specialized permanency services for a nonminor dependent for  
            whom the court has ordered placement in long-term foster care.


          3)Includes child-centered specialized permanency services among  
            the efforts a child welfare agency or probation department  
            must show the court it has made in an attempt to achieve  
            permanency for the child or nonminor dependent when the court  
            is reviewing the status of a dependent child or nonminor  
            dependent or ward of the juvenile court, as specified.


          4)Stipulates that permanent placement services, designed to  
            provide an alternate permanent family structure for children  
            who because of abuse, neglect or exploitation cannot safely  
            remain at home and who are unlikely to ever return home, must,  
            as needed to achieve a permanent family, include  
            child-centered specialized permanency services.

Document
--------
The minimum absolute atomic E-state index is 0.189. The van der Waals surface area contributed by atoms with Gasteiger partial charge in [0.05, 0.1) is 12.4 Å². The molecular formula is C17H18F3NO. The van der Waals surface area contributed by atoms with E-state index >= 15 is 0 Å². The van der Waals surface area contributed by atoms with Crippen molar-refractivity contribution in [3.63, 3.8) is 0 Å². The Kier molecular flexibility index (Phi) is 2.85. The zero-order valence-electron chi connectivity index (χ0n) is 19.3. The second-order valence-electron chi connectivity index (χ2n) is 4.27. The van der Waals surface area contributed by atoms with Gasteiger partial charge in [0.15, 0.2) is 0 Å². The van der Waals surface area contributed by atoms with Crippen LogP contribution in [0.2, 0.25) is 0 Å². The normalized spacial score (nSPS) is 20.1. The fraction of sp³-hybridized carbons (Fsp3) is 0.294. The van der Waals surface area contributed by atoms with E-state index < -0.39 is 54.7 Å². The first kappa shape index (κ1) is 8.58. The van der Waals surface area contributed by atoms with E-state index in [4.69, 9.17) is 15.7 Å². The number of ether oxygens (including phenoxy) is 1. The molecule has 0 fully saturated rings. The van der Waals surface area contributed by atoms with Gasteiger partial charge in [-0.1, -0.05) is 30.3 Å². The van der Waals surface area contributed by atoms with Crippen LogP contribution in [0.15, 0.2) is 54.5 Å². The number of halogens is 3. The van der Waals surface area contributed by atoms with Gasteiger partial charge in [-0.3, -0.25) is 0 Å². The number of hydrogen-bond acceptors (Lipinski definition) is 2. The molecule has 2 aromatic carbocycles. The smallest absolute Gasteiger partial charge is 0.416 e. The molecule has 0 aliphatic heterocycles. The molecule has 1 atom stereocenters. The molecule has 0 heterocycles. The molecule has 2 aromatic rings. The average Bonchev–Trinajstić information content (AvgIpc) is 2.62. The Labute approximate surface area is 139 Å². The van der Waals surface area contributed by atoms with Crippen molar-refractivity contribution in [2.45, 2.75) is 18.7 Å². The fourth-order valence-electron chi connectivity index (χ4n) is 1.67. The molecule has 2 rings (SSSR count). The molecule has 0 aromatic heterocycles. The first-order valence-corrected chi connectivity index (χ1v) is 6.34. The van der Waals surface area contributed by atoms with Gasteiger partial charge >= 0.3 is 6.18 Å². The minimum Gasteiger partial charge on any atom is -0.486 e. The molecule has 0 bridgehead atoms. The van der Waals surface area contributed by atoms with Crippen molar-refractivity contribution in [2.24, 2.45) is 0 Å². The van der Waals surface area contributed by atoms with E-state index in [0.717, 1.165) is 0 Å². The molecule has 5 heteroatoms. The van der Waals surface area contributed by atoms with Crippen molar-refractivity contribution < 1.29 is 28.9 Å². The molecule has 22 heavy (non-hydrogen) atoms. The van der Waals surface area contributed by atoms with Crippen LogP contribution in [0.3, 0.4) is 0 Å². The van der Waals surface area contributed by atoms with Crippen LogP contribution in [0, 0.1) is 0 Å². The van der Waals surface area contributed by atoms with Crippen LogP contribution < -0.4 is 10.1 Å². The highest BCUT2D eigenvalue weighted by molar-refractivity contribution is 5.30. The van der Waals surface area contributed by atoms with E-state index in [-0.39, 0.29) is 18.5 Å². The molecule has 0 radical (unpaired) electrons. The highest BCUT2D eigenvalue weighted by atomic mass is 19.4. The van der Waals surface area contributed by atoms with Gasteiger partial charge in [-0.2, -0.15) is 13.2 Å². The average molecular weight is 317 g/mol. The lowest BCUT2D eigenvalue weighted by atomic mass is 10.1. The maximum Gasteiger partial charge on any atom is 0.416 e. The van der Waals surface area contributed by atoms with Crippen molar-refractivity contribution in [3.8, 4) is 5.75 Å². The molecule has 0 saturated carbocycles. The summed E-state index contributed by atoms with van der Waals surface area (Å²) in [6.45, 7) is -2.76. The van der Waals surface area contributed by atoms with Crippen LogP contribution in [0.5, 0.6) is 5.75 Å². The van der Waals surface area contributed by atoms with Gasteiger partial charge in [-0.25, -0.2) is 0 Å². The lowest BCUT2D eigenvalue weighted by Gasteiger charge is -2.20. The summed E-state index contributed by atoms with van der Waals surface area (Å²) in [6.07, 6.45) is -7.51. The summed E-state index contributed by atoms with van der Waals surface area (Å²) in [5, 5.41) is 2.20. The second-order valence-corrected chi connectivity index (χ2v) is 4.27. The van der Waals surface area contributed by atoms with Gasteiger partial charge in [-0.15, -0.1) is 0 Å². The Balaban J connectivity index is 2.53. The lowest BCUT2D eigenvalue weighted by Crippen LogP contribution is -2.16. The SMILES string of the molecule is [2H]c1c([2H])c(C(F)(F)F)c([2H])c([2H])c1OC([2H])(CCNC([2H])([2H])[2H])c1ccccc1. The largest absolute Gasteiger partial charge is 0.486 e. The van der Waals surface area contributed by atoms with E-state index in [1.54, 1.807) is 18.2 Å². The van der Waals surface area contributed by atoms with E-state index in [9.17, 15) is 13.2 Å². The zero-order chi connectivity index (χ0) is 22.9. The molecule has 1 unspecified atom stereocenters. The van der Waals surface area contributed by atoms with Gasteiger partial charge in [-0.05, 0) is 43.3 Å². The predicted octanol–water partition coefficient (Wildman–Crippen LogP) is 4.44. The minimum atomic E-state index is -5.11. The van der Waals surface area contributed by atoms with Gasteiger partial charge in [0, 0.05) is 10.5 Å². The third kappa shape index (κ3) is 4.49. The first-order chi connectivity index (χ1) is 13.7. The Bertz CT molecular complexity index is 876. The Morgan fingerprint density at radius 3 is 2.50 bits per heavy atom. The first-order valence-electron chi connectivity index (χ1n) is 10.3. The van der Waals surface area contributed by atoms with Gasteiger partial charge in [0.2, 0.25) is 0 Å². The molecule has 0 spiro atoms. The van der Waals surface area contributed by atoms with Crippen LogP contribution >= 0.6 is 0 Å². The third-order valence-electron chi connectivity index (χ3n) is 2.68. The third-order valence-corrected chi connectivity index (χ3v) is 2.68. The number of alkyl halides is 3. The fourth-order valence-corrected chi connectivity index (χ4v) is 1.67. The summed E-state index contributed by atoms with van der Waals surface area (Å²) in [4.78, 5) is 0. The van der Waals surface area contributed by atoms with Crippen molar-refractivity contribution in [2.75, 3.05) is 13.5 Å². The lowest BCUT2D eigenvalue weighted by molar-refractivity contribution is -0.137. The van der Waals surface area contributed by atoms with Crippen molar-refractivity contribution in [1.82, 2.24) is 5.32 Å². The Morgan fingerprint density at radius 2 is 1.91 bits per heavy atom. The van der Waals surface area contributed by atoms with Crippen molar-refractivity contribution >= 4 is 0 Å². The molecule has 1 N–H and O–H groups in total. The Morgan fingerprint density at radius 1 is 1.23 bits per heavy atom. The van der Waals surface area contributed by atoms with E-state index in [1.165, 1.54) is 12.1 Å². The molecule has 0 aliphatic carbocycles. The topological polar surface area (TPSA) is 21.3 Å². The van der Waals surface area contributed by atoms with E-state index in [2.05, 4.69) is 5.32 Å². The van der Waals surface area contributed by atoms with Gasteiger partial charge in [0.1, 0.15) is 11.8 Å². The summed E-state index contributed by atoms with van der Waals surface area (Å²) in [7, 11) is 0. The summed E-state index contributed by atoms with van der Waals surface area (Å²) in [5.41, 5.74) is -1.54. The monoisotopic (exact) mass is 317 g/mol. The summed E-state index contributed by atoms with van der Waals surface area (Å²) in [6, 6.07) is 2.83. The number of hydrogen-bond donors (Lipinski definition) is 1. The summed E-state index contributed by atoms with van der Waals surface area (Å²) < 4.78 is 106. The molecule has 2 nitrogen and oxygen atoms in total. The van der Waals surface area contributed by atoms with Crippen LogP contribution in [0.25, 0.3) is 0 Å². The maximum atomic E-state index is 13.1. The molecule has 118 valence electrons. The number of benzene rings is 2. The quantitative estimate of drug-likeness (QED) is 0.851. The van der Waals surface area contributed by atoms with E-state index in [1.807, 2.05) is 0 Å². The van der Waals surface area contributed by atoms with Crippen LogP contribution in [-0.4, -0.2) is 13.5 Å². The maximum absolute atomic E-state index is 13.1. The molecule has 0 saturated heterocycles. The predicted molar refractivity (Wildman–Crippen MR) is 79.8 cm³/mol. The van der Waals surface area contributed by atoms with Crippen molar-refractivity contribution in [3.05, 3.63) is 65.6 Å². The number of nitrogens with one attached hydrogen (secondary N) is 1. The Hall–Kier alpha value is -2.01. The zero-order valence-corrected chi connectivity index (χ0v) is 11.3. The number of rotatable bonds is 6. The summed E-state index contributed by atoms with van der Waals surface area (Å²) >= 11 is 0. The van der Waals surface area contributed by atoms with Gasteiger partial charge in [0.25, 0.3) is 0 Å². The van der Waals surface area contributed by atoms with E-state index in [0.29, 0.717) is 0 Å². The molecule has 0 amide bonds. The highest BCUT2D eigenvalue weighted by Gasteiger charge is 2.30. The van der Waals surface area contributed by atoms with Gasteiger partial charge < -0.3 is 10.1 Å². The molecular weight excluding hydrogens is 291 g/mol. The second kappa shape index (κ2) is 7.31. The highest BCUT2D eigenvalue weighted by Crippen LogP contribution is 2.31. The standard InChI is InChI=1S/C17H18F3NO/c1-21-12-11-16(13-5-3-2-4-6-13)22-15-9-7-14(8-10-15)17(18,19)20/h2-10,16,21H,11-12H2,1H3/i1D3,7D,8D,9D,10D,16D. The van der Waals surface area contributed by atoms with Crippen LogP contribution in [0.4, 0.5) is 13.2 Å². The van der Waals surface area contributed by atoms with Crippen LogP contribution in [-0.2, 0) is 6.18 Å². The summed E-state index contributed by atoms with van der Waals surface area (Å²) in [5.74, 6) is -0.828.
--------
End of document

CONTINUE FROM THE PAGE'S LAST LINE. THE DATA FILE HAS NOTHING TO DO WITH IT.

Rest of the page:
5)Requires information regarding, and documentation of the  
            provision of, child-centered specialized permanency services  
            to be included in a youth's case-planning processes, as  
            specified.


          FISCAL EFFECT:


          1)Unknown significant annual costs, likely in the $20 million  
            range (GF*), to arrange and provide additional services. The  
            exact cost is not known because some services are required  
            while others must be ordered by the court as needed.  This  
            bill applies to approximately 38,000 youth. Estimates indicate  
            it will take approximately seven hours of social worker time  
            annually per case to arrange services and to provide the  








                                                                    AB 1879


                                                                    Page  3





            administrative related services.  


          2)Unknown significant annual costs, likely in the tens of  
            millions of dollars (Fed/GF), to provide the counseling,  
            therapeutic, mental health and other medical type services.